A brief history of disability services in the United States
1950: The ARC Champions Abilities of Individuals with Intellectual and other Developmental Disabilities
Parents of youth diagnosed with developmental disabilities found the ARC. The association worked to change the public's ideas about developmental disabilities. Its members educate parents and others, demonstrating that individuals with mental retardation have the ability to succeed in life. The ARC works to ensure that the estimated 7.2 million Americans with intellectual and related developmental disabilities have the services and supports they need to grow, develop, and live in communities across the nation.
1952: Schenectady County parents of children with disabilities establish the Schenectady County Chapter of the Association for the Help of Children with Disabilites. The group established a school and support services for children and families in Schenectady County.
1975: Staten Island's Willowbrook State School Finally Shuttered
After a five year battle with parents and advocates, New York Governor Hugh Carey signs the Willowbrook consent order, closing down a state institution notorious for its horrible conditions—broken plumbing, not enough doctors or medical supplies, patients living in filthy residences with no clean clothing, to name a few. Governor Carey pledges to relocate patients in community-based settings. Willowbrook remains open until 1978, but forever changes ideas about community-based care for people with developmental disabilities.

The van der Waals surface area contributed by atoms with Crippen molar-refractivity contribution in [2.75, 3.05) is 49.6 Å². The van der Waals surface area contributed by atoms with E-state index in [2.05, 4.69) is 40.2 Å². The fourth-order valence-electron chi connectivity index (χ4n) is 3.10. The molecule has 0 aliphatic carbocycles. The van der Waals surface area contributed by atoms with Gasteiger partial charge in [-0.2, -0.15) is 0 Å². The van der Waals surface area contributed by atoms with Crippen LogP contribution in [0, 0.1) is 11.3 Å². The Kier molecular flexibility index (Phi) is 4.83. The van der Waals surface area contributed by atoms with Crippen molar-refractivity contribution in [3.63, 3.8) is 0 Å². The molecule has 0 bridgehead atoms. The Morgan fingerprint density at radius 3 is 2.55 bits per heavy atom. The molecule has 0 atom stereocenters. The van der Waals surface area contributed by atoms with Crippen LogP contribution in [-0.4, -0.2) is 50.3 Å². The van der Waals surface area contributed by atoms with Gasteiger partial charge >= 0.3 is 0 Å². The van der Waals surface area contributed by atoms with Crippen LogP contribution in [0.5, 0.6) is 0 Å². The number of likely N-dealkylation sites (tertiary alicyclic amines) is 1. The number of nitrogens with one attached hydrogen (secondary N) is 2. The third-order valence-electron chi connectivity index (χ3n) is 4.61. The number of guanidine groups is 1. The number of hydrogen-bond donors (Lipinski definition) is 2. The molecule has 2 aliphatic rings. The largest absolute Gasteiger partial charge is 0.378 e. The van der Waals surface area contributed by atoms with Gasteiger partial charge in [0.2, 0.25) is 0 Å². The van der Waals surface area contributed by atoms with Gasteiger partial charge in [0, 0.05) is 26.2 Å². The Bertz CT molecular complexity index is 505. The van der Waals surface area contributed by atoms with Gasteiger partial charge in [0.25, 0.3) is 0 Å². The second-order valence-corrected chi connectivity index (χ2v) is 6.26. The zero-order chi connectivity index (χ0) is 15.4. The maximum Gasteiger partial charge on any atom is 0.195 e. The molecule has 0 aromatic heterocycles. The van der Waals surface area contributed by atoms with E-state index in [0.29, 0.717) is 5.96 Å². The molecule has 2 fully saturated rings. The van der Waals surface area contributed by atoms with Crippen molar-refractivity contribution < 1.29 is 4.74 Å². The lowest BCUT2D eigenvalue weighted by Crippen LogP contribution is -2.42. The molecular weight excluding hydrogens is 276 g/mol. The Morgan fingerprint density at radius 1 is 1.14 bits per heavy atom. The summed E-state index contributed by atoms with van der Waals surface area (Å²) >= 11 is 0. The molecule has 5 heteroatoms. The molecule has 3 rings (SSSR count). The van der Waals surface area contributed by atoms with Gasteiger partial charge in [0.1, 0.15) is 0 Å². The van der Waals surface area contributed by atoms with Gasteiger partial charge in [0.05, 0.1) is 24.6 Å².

1990: Americans with Disabilities Act Becomes Law
The Americans with Disabilities Act (ADA) is signed into law by President George H. W. Bush (R) alongside its "founding father," Justin Dart. The ADA is considered the most important civil rights law since Title 504 and has cross-disability support, bringing disability-specific organizations, advocates, and supporters all together for the same cause.
2000: Schenectady ARC officially removes the "R" word from the agency name. Choosing Advocacy, Resources and Choices as the description of the acronym ARC. The change was spearheaded by the Schenectady ARC Self-Advocacy Group.
Today: We continue to advocate for equal recognition of individuals with intellectual and other developmental disabilities. We also continue our fight to protect and preserve the services and supports that individuals currently receive. It has been a quick 60 years of progress, but there is still much work to be done. We are looking forward to continuing our mission to serve individuals and their families when and where they need us most.